Dealing with Bosses and Coworkers/leaving abusive boss


My husband has been a top performer for a company for more than 11 years and has come to a point when he can no longer tolerate or trust his abusive and erratic boss.  My question is: when interviewing for a new position elsewhere, what should he say about why he is looking to leave the company? He may even consider taking a lesser job, so I'm sure it will come up.
It seems that it would send up red flags to say just about anything honest, so a politically correct answer must be in order here, and I can't think of one.


An easy way to approach this is to just say something like, "I've observed how the people who work here seem to be a cohesive team looking out for each other. That is what I'm really looking for."

If your husband is asked about who he works for now, he can respond with something like, "The culture where I work now isn't nearly as supportive as what I've already seen at your company."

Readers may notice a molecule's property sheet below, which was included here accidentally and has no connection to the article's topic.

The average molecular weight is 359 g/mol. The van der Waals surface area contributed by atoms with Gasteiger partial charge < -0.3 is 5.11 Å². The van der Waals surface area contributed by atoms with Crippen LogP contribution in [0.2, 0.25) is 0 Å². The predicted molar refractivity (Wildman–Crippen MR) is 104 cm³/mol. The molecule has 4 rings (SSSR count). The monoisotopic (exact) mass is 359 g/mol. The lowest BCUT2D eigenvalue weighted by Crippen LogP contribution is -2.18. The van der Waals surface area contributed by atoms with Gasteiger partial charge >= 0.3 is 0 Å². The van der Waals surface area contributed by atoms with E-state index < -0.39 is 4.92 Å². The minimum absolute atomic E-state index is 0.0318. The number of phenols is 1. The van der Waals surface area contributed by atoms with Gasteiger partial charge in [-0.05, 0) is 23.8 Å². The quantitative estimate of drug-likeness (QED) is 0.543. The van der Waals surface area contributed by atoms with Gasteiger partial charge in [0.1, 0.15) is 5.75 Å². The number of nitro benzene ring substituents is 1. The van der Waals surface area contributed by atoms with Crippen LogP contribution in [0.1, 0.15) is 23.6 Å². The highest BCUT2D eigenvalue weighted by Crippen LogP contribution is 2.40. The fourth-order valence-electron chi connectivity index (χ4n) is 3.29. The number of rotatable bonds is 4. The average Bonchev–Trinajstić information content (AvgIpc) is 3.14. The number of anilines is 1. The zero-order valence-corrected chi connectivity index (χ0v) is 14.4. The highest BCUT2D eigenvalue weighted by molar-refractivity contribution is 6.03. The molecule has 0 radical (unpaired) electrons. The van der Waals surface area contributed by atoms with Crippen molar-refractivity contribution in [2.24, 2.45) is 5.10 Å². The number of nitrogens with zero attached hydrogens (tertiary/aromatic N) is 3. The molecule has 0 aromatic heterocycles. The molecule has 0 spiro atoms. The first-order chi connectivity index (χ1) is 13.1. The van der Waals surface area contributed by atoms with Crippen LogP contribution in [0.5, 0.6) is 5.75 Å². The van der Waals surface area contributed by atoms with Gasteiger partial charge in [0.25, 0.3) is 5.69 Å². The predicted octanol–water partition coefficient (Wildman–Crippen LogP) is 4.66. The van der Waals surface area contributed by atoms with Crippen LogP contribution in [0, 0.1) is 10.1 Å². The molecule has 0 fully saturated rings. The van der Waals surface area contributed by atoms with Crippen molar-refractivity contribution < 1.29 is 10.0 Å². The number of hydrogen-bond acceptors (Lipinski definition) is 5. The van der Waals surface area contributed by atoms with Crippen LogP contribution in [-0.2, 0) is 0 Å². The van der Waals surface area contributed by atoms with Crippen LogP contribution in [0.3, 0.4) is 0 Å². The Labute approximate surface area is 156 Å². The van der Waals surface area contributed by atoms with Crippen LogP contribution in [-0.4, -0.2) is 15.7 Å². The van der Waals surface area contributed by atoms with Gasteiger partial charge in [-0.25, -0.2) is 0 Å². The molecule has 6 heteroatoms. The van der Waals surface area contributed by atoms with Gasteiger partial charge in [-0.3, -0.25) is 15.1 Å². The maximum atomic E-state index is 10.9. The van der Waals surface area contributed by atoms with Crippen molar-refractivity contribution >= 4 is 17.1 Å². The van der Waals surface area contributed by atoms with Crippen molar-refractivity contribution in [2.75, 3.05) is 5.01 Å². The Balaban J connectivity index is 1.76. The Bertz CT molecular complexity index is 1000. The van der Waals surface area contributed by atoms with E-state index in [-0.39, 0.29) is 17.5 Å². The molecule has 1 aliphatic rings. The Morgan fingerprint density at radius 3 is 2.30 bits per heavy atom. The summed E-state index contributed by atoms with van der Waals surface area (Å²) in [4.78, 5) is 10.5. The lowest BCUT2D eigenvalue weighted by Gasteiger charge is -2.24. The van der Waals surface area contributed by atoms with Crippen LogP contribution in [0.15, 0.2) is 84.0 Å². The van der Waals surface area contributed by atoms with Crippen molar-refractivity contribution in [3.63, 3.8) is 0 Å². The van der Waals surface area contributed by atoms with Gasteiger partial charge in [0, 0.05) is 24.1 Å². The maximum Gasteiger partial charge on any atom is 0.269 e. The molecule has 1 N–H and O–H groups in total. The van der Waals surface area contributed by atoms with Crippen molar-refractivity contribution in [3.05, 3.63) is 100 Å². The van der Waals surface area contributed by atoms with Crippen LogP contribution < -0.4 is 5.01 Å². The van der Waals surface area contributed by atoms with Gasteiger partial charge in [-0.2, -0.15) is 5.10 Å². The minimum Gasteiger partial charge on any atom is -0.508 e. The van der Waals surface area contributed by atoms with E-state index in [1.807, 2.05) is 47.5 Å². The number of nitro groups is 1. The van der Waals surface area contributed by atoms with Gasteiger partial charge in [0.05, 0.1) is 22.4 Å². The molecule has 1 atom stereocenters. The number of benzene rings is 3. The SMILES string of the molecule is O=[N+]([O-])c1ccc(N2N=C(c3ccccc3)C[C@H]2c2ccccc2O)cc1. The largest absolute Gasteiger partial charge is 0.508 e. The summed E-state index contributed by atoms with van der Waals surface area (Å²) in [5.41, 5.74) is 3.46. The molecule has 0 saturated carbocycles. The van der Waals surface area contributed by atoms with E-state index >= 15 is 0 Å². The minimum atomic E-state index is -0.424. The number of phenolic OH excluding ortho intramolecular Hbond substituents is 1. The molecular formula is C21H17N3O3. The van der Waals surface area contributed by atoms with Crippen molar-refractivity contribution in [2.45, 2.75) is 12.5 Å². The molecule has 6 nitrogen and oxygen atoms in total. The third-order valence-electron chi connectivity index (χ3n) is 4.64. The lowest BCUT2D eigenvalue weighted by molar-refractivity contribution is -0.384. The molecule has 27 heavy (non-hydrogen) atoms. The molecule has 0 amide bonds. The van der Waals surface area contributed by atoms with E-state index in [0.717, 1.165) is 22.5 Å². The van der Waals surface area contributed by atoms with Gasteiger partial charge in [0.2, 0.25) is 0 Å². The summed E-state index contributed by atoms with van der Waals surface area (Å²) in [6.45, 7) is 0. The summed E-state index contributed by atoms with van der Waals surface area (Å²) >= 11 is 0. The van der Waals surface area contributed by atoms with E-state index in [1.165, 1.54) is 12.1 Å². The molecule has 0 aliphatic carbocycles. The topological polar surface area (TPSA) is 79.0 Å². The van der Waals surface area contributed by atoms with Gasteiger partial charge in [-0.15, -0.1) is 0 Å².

By giving a comparative response, he will deflect the urge to criticize his current boss/company.

The person interviewing him will appreciate that your husband has noticed the positives of his/her culture. (Assuming that the compliment is true, of course.)

Good luck,

Doug Staneart

Dealing with Bosses and Coworkers

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Doug Staneart


Doug Staneart can answer questions about gaining cooperation from, motivating, and influencing coworkers and employers. He is also an expert on how to avoid and resolve conflicts as well as other issues dealing with long term business relationships.


Doug Staneart has been a speaker and trainer for over ten years specializing in public speaking, leadership training, and team building. Doug is CEO of The Leader?s Institute® (Team Building Events) based in Dallas and author of the books 40 Ways to Influence People and Fearless Presentations. He has accumulated over 2700 hours of classroom coaching and training with over 400 of the Fortune 500.

BA Business Management

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